Building a ply design with balsa instead?

Discussion in 'Boatbuilding' started by Newickspark, Aug 27, 2019.

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  1. Newickspark

    Newickspark Previous Member

    The boat I’m looking to build is a Dix 29 retro.
    Allot easier then the cats I currently looked at.

    I want to build the boat on the original plan, but use balsa core with carbon skins.
    DD sent me an email with a basic idea how to do it. But I need more detailed opinions,
    Figured this is the best place to discuss.

    Here is the questions I have, I think it will make for a good convo.

    Should I use core cell with carbon skins
    Balsa with carbon skins
    Or maybe use Sglass instead of carbon

    I’m quite sure the ply would be just fine, but it’s 2019, and just won’t use it with all the other options avail.
    This is not another which core debate, this is which core and skin for a Dix 29 retro, that’s spec’d With ply.

    He said that i could use the original bulkheads frames ect, just lose the stringers and skin
    The inside first, then outside. I THINK I have that right. How is this done?


    Which would you use and why?

    Thanks all

    Here are two photos, the builder did a little custom job on the cabin, which I like
     

    Attached Files:

  2. Mr Efficiency
    Joined: Oct 2010
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    Mr Efficiency Senior Member

    When you say "ply", you meant veneer strips ? That couldn't be built with ply sheets. You would need a female mould to be using balsa as the core, so it is basically down to foam core, and male mould, unless you have the female mould.
     
  3. Rumars
    Joined: Mar 2013
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    Rumars Senior Member

    That not a true round bilge hull, it is radius chine. Topsides and bottom have no compound bends and are ply sheets on stringers. The rounded chine is cold molded with two layers of vertical ply strips. The joint between chine and topside and bottom is a staggered butt with a ply doubler underneath and glass on top.
    You can see the construction here: Didi 29 Retro https://www.flickr.com/photos/23039635@N03/albums/72157631074824814

    In theory one could build the same way with cored panels, laminate the inside skin on the core, trim full panel to size, install on framework and tab in place, then fabricate the curved chinepanels and glass the outside in one shot. Chinepanels could be stripplanked in place, removed for inner glassing and reinstalled, or a male or female mold could produce them outside the boat. This would leave him with the options of balsa or foam.

    Wich core and skin depend on the designer and what he is willing to acomodate without needing to redesign the whole boat and taxing you a big fee. You could also inquire about single skin carbon on stringers like some of the big Open 60's are buildt.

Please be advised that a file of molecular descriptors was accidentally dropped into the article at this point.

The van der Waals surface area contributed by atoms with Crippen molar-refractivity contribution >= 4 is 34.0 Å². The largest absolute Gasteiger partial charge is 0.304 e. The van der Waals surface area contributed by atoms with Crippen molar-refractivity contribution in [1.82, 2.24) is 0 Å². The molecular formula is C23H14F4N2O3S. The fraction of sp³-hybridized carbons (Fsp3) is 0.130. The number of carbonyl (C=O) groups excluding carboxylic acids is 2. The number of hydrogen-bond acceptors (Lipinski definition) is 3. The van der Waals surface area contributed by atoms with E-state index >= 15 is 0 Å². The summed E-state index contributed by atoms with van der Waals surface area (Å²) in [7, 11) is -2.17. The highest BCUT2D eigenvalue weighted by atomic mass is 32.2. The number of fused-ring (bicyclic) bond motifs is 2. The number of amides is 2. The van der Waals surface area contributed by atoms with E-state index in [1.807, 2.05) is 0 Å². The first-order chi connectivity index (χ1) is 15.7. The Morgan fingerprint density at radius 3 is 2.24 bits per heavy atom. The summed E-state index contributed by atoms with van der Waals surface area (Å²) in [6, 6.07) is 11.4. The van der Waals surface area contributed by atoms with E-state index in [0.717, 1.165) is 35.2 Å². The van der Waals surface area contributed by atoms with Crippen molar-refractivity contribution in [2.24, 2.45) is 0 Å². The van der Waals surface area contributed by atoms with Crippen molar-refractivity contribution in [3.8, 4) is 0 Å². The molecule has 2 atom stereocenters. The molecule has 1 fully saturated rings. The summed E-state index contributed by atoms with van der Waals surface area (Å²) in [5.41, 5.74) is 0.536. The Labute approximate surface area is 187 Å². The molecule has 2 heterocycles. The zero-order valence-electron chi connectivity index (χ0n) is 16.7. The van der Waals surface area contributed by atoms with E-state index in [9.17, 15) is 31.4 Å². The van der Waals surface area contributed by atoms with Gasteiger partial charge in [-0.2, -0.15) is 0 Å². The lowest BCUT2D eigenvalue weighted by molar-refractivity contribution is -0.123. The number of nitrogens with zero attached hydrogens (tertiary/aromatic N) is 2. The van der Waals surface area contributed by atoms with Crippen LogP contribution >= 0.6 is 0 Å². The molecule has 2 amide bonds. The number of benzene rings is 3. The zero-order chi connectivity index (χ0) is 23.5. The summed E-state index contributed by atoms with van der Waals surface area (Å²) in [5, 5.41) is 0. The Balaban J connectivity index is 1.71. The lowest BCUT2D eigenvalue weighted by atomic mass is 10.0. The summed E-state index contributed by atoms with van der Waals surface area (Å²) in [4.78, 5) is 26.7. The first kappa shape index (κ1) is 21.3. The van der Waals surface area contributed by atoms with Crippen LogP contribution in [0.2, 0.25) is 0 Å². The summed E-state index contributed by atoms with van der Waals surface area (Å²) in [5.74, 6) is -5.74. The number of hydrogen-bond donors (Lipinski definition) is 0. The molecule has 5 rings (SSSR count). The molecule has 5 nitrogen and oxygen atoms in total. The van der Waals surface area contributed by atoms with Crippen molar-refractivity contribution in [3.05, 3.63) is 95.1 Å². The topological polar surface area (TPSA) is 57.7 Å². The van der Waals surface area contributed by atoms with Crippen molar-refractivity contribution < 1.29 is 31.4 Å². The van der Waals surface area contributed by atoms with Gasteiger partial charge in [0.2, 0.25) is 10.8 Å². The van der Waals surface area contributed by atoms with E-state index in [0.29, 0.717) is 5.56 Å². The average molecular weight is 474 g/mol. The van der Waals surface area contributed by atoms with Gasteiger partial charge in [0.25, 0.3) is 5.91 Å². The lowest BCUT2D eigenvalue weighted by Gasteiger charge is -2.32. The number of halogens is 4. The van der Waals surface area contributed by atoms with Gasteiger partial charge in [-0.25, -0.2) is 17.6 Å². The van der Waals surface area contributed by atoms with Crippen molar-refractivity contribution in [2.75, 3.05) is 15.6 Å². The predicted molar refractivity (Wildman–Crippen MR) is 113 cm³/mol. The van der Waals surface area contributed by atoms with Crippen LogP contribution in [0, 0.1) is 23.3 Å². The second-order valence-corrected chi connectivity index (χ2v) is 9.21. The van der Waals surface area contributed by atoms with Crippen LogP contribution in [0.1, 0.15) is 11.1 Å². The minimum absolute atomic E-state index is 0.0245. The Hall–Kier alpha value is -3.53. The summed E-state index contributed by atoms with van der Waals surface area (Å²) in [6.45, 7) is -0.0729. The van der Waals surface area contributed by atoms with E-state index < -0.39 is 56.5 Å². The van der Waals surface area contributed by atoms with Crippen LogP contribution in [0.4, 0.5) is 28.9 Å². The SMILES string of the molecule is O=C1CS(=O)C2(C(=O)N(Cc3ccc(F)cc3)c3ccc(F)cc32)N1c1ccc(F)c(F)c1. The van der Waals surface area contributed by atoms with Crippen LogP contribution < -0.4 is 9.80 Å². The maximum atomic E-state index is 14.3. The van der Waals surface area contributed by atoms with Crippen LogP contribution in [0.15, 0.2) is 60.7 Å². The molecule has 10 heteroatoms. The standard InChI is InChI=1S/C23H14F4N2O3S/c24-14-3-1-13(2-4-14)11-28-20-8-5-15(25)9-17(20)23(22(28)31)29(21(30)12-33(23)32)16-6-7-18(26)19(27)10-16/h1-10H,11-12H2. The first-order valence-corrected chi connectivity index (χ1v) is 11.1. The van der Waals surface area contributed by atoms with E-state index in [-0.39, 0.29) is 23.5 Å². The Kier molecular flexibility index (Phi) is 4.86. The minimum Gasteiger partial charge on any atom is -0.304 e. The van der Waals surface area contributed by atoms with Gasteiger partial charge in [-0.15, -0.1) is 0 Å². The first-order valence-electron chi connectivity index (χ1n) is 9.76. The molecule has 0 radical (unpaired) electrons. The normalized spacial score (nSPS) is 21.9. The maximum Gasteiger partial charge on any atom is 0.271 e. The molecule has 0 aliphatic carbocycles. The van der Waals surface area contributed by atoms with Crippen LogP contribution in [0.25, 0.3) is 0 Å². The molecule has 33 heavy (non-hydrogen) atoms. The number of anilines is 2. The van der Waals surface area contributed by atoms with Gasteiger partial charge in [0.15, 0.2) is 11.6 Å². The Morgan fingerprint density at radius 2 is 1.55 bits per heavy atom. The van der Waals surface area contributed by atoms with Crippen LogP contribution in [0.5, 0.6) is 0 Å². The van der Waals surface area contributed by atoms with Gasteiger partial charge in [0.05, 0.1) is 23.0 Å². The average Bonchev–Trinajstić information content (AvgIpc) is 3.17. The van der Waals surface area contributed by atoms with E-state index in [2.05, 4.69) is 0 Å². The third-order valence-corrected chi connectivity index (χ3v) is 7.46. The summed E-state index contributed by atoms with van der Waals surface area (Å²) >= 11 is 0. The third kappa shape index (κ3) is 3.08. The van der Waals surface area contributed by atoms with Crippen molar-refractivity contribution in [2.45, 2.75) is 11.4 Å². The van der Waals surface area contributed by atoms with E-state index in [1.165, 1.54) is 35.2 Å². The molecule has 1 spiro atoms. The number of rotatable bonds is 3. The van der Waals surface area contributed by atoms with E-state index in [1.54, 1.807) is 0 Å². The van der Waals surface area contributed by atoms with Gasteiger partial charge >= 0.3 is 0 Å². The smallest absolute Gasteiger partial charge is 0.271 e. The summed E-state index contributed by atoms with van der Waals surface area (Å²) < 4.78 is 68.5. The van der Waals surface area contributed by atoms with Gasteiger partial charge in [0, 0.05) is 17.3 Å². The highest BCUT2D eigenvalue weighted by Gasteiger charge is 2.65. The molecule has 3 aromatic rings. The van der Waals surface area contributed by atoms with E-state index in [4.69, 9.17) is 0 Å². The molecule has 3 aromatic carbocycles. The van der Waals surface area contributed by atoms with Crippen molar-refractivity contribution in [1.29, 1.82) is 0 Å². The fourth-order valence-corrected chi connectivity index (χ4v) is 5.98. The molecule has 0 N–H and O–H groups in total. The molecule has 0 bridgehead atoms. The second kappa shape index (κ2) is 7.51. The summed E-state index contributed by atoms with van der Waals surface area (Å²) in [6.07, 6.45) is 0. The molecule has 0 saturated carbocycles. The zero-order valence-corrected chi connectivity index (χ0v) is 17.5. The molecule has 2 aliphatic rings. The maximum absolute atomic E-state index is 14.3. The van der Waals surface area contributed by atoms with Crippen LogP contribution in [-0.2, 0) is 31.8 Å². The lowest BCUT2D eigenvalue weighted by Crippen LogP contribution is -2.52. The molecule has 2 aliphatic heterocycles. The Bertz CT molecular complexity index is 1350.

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  4. Newickspark

    Newickspark Previous Member


    Thanks for the reply, that is basically how he described it. The boat is 9mm ply core,
    He mentioned 12mm core cell. This boat is NOT begin built to a class rule, so the extra thickness is a non issue. He said I could use carbon instead of glass and use a thinner core.

    So what I’m shooting for is the exact same thickness in the hull as if I used ply core.
    So 9mm balsa with carbon skins.

    What am I saving in weight:

    9mm ply with a glass skin
    Vs
    9mm balsa with a inner and outer carbon skin? Approximately?

    Here is what I’m thinking for this one.

    Hulls:
    9mm balsa with in/out carbon skins
    I will make sure there is no,none,zero screws going into the hulls
    From above that can get into that core.
    I don’t mind using balsa here in the hulls, and it will be isolated 100%

    Decks:
    Corecell with carbon skins.
    All screws and attachments into solid g10 board, laminated into the deck.

    On the right track??? For anyone interested, here are a couple build photos.
    (Not my build, I haven’t started yet.

    Cool note, the guy standing on his hull claimed 14 days build time too that point!
    The kit was pre cut
     

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    Last edited: Aug 28, 2019
  5. Newickspark

    Newickspark Previous Member

    Want to clarify

    “What could work is to laminate a layer of glass or carbon onto one side of the foam to form the inside surface of a composite skin for hull side and bottom panels. Do the radius in foam strip. Then add a layer of glass or carbon to the outside and to the inside of the radius. This would allow you to build over permanent bulkheads using sheets of composite sandwich.”

    If someone could put that into a boat building for dummy’s format, it would be greatly appreciated. Ha!

    I think I get the jest of it, but a more detailed how to would help

    Here is how I see it now

    You take your balsa, cut it to shape needed
    Then test fit
    After it’s the right size, you laminate the inside layer of carbon, while ***still wet*** You attach it.

    Once all the hull is done, you just one shot the whole hull,(outside laminate) with carbon.

    I understand there is more to it, but is this the basics of how it’s done?
     
    Last edited: Aug 28, 2019
  6. Rumars
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    Rumars Senior Member

    The original boat is not "ply core", it is ply on stringers. The only glass on that boat is for abrasion and some reinforcement at the chine joint, the ply is structural. Total thickness is 9mm ply+0.Xmm glass+fairing+paint. If you want to stay at the same thickness you must tell this to the designer, he is the only one capable of telling you if that is possible. He should also be able to tell how much weight savings there are. It will not be much, if the savings are significant he needs to redesign the boat, add ballast etc., after all it must float on its lines and behave as he envisioned.